The movie boasts a kick ass 80’s inspired soundtrack of Goth rock, metal and punk (with the likes of 45 GRAVE & CONCRETE BLONDE), though many of the bands on the soundtrack are newer.

Accompanying the soundtrack is a moody score from Joseph Bishara (Mike Mendez’s THE GRAVEDANCERS), who’s a composer on the rise, especially within the horror/thriller genre. You’ll wanna keep your ears open for his work in upcoming films, such as SAW co-creator James Wan’s next feature INSIDIOUS (2010).

The set design and lighting, with its prime colors, contrasted well with the darkness covering the majority of the interiors. The cinematography from Yaron Levy and the editing from Andrew Cohen were executed very well. My only complaint was that there was too much “shaky-cam” during some of the quick-cut action scenes, where I couldn’t really tell what was going on. But those are minor quibbles. I especially enjoyed the old sepia-toned silent movie sections, showing the back-story of this demonic tale. The look came across as more authentic to that era than the similar-styled digital shots from Fruit Chan’s recent remake of the Japanese supernatural horror thriller DON’T LOOK UP (2009).

I haven’t seen all the movies that Gierasch and Anderson have written. I’m still curious to read their script to Argento’s MOTHER OF TEARS, since the movie itself was a very mixed bag for me, hindered with too much exposition and overacting. That flick is one of those “it’s so bad, it’s good” – which is a letdown, given how much I revere the first two parts of the “The Three Mothers” Trilogy: SUSPIRIA (1977) and INFERNO (1980). The scribe duo’s work for Tobe Hooper’s version of THE TOOLBOX MURDERS (2004) fared better, utilizing some SUSPIRIA influences here and there.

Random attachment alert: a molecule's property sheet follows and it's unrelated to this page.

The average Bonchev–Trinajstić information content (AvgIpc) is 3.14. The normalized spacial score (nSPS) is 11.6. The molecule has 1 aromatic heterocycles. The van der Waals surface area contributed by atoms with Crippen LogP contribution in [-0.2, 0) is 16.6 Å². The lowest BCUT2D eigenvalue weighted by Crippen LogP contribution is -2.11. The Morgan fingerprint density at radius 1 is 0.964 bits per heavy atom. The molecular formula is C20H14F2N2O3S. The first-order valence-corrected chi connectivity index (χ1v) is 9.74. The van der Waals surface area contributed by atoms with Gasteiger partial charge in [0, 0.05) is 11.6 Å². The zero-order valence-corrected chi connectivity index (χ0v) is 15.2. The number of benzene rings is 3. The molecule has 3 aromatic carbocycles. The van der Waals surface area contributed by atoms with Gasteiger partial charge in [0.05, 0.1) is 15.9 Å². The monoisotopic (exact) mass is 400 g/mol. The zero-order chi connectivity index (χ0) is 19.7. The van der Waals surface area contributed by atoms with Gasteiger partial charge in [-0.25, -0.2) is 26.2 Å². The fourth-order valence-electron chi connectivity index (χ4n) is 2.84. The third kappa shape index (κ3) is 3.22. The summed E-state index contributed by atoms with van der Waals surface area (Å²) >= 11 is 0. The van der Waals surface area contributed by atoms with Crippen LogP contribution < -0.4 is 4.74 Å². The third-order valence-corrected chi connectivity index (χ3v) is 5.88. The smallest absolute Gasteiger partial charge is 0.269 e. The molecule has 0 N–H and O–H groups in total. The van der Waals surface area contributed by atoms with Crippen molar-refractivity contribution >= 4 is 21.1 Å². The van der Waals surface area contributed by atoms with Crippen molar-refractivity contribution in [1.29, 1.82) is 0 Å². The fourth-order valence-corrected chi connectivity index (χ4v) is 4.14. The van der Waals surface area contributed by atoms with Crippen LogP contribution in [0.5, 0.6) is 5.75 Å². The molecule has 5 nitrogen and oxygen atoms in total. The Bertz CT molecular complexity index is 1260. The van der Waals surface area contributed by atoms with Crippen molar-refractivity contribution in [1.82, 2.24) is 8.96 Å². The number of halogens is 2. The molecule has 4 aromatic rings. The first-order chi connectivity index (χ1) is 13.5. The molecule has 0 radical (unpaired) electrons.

NOTD is certainly the couple’s best work to date as screenwriters. The casual dialogue exchanges come across as natural and funny, and the action moves at a quick, steady pace. The only real gripe I have with dialogue is that Furlong’s character dropped way too many F-bombs, for my liking. If this were a drinking game, I’d be drunk within the first ten minutes, and he drops the “bomb” throughout. Otherwise, nothing really seems forced, except maybe for a particular sequence in the 2nd half, where our survivors find shelter in a “safe room”, and this section of the movie employs blatant exposition and plot contrivances that – I believe – are done in a purposely tongue-in-cheek manner that you have to laugh at the absurdity. Some people may interpret this as bad/lazy writing. Maybe they’re right, and I’m wrong. But I don’t think I am. The absurdity is played up to the max, much akin to the original EVIL DEAD (1981).

In essence, NIGHT OF THE DEMONS (2009) is a fun movie to watch with an enthusiastic crowd. Adam Gierasch and Jace Anderson knew what type movie they were making and who they were making it for. Will fans of the original embrace it? I hope they do. If they take their love of the original too seriously, then in some ways I feel sorry for them.

Now have a Happy Demonic Halloween! Suckahs!